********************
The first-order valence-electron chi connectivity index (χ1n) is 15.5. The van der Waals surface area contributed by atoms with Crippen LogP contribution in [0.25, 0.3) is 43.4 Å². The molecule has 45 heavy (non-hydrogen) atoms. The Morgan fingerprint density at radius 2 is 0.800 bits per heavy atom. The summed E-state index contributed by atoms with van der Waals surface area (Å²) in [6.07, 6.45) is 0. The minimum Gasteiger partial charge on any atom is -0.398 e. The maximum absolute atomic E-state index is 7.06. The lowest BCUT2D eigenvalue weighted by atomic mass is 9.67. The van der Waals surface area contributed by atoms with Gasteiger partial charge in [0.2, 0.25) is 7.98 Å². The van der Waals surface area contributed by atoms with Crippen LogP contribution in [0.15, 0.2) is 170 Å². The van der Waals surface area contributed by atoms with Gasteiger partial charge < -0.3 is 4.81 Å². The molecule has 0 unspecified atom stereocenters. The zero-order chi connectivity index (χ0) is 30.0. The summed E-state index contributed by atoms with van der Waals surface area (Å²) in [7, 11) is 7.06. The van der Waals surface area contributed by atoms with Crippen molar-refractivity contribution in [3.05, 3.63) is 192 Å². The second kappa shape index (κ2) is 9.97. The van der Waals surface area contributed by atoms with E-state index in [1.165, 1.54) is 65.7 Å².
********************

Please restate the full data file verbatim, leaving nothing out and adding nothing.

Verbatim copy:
The first-order valence-electron chi connectivity index (χ1n) is 15.5. The van der Waals surface area contributed by atoms with Crippen LogP contribution in [0.25, 0.3) is 43.4 Å². The molecule has 45 heavy (non-hydrogen) atoms. The Morgan fingerprint density at radius 2 is 0.800 bits per heavy atom. The summed E-state index contributed by atoms with van der Waals surface area (Å²) in [6.07, 6.45) is 0. The minimum Gasteiger partial charge on any atom is -0.398 e. The maximum absolute atomic E-state index is 7.06. The lowest BCUT2D eigenvalue weighted by atomic mass is 9.67. The van der Waals surface area contributed by atoms with Gasteiger partial charge in [0.2, 0.25) is 7.98 Å². The van der Waals surface area contributed by atoms with Crippen LogP contribution in [0.15, 0.2) is 170 Å². The van der Waals surface area contributed by atoms with Gasteiger partial charge < -0.3 is 4.81 Å². The molecule has 0 unspecified atom stereocenters. The zero-order chi connectivity index (χ0) is 30.0. The summed E-state index contributed by atoms with van der Waals surface area (Å²) in [7, 11) is 7.06. The van der Waals surface area contributed by atoms with Crippen molar-refractivity contribution in [3.05, 3.63) is 192 Å². The second kappa shape index (κ2) is 9.97. The van der Waals surface area contributed by atoms with E-state index in [1.165, 1.54) is 65.7 Å².